Read Tales of the South Pacific Online

Authors: James A. Michener

Tags: #1939-1945, #Oceania, #World War II, #World War, #War stories, #General, #Men's Adventure, #Historical - General, #Islands of the Pacific, #Military, #Short Stories, #Modern fiction, #Modern & contemporary fiction (post c 1945), #History, #American, #Historical Fiction, #1939-1945 - Oceania, #Historical, #Fiction, #General & Literary Fiction, #Fiction - Historical, #Action & Adventure, #War & Military, #South Pacific Ocean

Tales of the South Pacific

BOOK: Tales of the South Pacific
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James A. Michener

Tales Of The South Pacific

First published in 1946

This collection of tales is set against the background of the South Pacific, the endless ocean, the coral specks called islands, the coconut palms, the reefs, the lagoons, the jungles, and the full moon rising against the volcanoes.

The tales are told by a young naval officer whose duties on an Admiral's staff take him up and down the islands. He meets many people, both service men and the original inhabitants, and hears their stories-the remittance man who lived among the Japs and radioed their movements until one fatal and dramatic morning; Bloody Mary, the Tonkinese woman who introduced her daughter to a young Marine lieutenant; Emile de Becque, the French planter who fell in love with an American nurse; Tony Fry, the individualist who fought a very personal war in his own very effective way; Lieutenant Bill Harbison, who lived like a hero but turned out to be a louse; and the young enlisted man from Ohio who was going to pieces on one of the islands until a Sea Bee gave him a reason for living.

Because Mr. Michener was there, he is able to reproduce exactly the mood and atmosphere of the early critical days of the Pacific War. Because, in addition, he has a lively imagination and inventive power, he has turned this raw material into stories that will be eagerly read for their dramatization of the greatest adventure of our generation.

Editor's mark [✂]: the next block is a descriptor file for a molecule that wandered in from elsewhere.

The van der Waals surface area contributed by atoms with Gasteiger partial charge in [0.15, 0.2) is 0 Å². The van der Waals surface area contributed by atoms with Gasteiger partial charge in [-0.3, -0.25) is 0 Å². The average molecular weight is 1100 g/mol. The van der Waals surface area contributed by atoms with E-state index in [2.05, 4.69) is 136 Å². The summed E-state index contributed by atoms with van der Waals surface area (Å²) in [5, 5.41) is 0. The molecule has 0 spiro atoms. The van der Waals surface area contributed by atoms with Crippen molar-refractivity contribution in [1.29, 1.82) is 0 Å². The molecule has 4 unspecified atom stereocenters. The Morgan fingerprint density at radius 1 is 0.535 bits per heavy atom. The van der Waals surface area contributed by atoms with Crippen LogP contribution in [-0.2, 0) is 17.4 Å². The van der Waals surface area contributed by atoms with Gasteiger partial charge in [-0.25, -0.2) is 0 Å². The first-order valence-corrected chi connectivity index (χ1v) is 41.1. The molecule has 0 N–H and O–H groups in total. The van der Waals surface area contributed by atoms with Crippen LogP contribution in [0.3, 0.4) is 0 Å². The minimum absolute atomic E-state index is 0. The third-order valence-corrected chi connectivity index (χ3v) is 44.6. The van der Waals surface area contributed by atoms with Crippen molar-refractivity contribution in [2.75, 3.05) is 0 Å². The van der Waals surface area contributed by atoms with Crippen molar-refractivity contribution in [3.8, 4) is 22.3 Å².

CONTENTS

The South Pacific

Coral Sea

Mutiny

An Officer and a Gentleman

The Cave

The Milk Run

Alligator

Our Heroine

Dry Rot

Fo'Dolla'

Passion

A Boar's Tooth

Wine for the Mess at SEGI

The Airstrip at Konora

Those Who Fraternize

The Strike

Frisco

The Landing on Kuralei

A Cemetery at Hoga Point

THE SOUTH PACIFIC

I WISH I could tell you about the South Pacific. The way it actually was. The endless ocean. The infinite specks of coral we called islands. Coconut palms nodding gracefully toward the ocean. Reefs upon which waves broke into spray, and inner lagoons, lovely beyond description. I wish I could tell you about the sweating jungle, the full moon rising behind the volcanoes, and the waiting. The waiting. The timeless, repetitive waiting.

But whenever I start to talk about the South Pacific, people intervene. I try to tell somebody what the steaming Hebrides were like, and first thing you know I'm telling about the old Tonkinese woman who used to sell human heads. As souvenirs. For fifty dollars!

Or somebody asks me, "What was Guadalcanal actually like?" And before I can describe that godforsaken backwash of the world, I'm rambling on about the Remittance Man, who lived among the Japs and sent us radio news of their movements. That is, he sent the news until one day.

The people intervene. The old savage who wanted more than anything else in the world to jump from an airplane and float down to earth in a parachute. "Alla same big fella bird!" he used to shout, ecstatically, until one day we took him up and shoved him out. Ever afterward he walked in silence among the black men, a soul apart, like one who had discovered things best hidden from humanity.

Or I get started on the mad commander who used to get up at two o'clock in the morning and scuff barefooted over the floors of his new hut. "Carpenter! Carpenter!" he would shout into the jungle night. "There's a rough spot over here!" And some drowsy enlisted man would shuffle from his sweating bunk and appear with sanding blocks. "See if you can get those splinters out, son," the commander would say softly.

Take the other night up in Detroit. Some of us were waiting for a train. The air in the saloon was heavy. For more than an hour a major told us about his experiences with Patton in Africa, in Sicily, and in France. He used great phrases such as: "vast deployment to the east,"

"four crushing days into Palermo,"

"a sweeping thrust toward the open land south of Paris,"

"a gigantic pincers movement toward the heart of Von Rundstedt's position."

When he had won the war, he turned to me and asked, "What was it like in the Pacific?" I started to reply as honestly as I could. But somehow or other I got mixed up with that kid I knew on a rock out there. Twenty-seven months on one rock. Heat itch all the time. Half a dozen trees. Got involved in the bootlegging scandal. Helped repair a ship bound for the landing at Kuralei. And then he got a cablegram from home.

"Why, hell!" the major snorted. "Seems all he did was sit on his ass and wait."